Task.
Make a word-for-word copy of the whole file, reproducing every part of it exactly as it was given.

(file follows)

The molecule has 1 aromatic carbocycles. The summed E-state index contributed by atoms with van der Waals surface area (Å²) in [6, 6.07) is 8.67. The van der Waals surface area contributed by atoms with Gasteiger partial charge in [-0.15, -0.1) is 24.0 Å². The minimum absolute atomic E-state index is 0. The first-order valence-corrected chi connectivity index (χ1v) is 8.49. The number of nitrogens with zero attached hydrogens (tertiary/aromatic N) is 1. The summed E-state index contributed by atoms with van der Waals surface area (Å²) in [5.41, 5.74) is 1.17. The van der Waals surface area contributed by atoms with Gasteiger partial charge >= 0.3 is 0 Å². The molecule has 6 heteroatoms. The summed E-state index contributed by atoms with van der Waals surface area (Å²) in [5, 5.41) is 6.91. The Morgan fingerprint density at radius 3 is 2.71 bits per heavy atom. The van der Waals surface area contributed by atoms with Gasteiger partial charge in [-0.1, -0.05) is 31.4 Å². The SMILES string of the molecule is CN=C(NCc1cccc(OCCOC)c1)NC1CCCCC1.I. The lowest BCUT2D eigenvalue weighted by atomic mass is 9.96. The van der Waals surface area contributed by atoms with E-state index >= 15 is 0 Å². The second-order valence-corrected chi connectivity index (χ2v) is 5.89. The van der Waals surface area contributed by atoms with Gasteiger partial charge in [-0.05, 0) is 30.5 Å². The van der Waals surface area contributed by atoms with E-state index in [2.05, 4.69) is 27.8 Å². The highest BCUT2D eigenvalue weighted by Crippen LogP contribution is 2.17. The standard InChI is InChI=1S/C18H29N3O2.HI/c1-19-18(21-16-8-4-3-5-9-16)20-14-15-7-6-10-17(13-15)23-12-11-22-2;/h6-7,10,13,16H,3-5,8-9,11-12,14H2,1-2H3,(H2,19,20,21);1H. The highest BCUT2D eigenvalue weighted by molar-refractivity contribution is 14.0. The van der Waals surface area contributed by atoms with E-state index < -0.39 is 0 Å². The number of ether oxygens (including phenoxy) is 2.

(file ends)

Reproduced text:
The molecule has 1 aromatic carbocycles. The summed E-state index contributed by atoms with van der Waals surface area (Å²) in [6, 6.07) is 8.67. The van der Waals surface area contributed by atoms with Gasteiger partial charge in [-0.15, -0.1) is 24.0 Å². The minimum absolute atomic E-state index is 0. The first-order valence-corrected chi connectivity index (χ1v) is 8.49. The number of nitrogens with zero attached hydrogens (tertiary/aromatic N) is 1. The summed E-state index contributed by atoms with van der Waals surface area (Å²) in [5.41, 5.74) is 1.17. The van der Waals surface area contributed by atoms with Gasteiger partial charge >= 0.3 is 0 Å². The molecule has 6 heteroatoms. The summed E-state index contributed by atoms with van der Waals surface area (Å²) in [5, 5.41) is 6.91. The Morgan fingerprint density at radius 3 is 2.71 bits per heavy atom. The van der Waals surface area contributed by atoms with Gasteiger partial charge in [-0.1, -0.05) is 31.4 Å². The SMILES string of the molecule is CN=C(NCc1cccc(OCCOC)c1)NC1CCCCC1.I. The lowest BCUT2D eigenvalue weighted by atomic mass is 9.96. The van der Waals surface area contributed by atoms with E-state index >= 15 is 0 Å². The second-order valence-corrected chi connectivity index (χ2v) is 5.89. The van der Waals surface area contributed by atoms with Gasteiger partial charge in [-0.05, 0) is 30.5 Å². The van der Waals surface area contributed by atoms with E-state index in [2.05, 4.69) is 27.8 Å². The highest BCUT2D eigenvalue weighted by Crippen LogP contribution is 2.17. The standard InChI is InChI=1S/C18H29N3O2.HI/c1-19-18(21-16-8-4-3-5-9-16)20-14-15-7-6-10-17(13-15)23-12-11-22-2;/h6-7,10,13,16H,3-5,8-9,11-12,14H2,1-2H3,(H2,19,20,21);1H. The highest BCUT2D eigenvalue weighted by molar-refractivity contribution is 14.0. The van der Waals surface area contributed by atoms with E-state index < -0.39 is 0 Å². The number of ether oxygens (including phenoxy) is 2.